Cowen 'not ignoring spending waste'
The Government is not turning a blind eye to alleged wasteful spending in the health service, the Taoiseach has insisted.
Brian Cowen said no government or minister could condone a waste of state funds after a report detailed alleged misuse of public money by the Health Service Executive (HSE).
A training scheme for health workers is being investigated over claims of lavish spending and a slush fund being used to pay for parties, taxis and travel.
The controversy over the HSE training fund was sparked by an internal audit of the Skill project revealing over 2.5 million euro of a 60 million euro budget had been paid in to a bank account allegedly used by some officials at trade union Siptu.
It is understood auditors found inadequate documentation was submitted to back up claims worth 348,000 euro - which included a retirement party, over 12,500 euro on taxis, and charges for mobile phones, laptops, home broadband, gifts and gratuities.
In the Dail, Mr Cowen said the issue had been referred to the gardai, the Comptroller and Auditor General and the Dail's public spending watchdog, the Public Accounts Committee.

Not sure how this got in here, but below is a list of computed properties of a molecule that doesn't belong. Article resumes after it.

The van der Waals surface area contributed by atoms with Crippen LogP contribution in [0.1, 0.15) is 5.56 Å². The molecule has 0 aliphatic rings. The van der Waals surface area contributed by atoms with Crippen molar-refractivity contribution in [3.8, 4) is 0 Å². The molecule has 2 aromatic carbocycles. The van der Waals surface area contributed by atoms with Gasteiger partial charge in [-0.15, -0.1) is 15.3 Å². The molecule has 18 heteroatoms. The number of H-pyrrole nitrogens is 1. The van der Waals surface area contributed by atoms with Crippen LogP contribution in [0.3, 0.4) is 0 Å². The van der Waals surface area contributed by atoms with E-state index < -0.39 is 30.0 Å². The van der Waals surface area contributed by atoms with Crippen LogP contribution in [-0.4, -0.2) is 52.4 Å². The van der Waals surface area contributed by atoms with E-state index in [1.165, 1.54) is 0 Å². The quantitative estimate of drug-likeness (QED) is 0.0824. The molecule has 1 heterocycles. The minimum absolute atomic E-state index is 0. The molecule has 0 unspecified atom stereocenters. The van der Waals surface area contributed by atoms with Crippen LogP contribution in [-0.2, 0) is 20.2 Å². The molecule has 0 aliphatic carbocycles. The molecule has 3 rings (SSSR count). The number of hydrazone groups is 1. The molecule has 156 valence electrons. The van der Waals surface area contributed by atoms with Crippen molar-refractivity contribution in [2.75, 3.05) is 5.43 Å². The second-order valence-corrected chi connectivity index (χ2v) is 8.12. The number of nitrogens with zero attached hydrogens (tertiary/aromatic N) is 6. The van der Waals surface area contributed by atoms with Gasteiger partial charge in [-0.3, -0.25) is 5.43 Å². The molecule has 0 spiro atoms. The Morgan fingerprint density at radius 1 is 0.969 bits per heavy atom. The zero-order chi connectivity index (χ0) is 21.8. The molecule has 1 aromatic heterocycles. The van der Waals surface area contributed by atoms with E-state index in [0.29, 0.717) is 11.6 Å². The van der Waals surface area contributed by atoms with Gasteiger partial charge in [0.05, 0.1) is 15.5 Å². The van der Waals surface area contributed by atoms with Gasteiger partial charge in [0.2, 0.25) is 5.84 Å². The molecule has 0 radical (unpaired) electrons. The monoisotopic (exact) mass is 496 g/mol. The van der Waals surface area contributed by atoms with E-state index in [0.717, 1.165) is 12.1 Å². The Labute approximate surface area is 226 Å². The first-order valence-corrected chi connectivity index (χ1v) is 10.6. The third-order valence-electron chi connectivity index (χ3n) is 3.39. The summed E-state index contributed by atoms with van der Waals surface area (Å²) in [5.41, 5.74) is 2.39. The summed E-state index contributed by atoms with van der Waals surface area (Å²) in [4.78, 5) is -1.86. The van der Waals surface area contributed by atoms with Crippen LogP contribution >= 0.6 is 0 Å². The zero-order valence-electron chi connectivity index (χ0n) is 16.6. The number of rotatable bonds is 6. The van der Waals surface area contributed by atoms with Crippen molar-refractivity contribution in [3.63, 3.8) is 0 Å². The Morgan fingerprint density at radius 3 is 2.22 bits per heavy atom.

Fine Gael leader Enda Kenny said there was a culture of "hear no waste, see no waste, speak no waste", and he accused the Government of turning a blind eye to back office bureaucracy in the HSE and to the money spent on taxis by the HSE in the past four years.
Mr Cowen said there was no question of anyone turning a blind eye.
Meanwhile, Siptu insisted it did not ask for or receive the money under investigation. The trade union said it did not authorise or approve an account the cash was paid into and said it only took control in recent weeks. It also said no annual reports were sent to Siptu and HSE chiefs did not query the account. "The union, therefore, has no liability in respect of the monies referred to," it said.
"However, conscious of our role as a civil society organisation, we are endeavouring to assist in clarifying all the matters at issue. Moreover, we have informed the HSE that, without prejudice, any payments in respect of reimbursement of expenses which cannot be properly vouched will be repaid."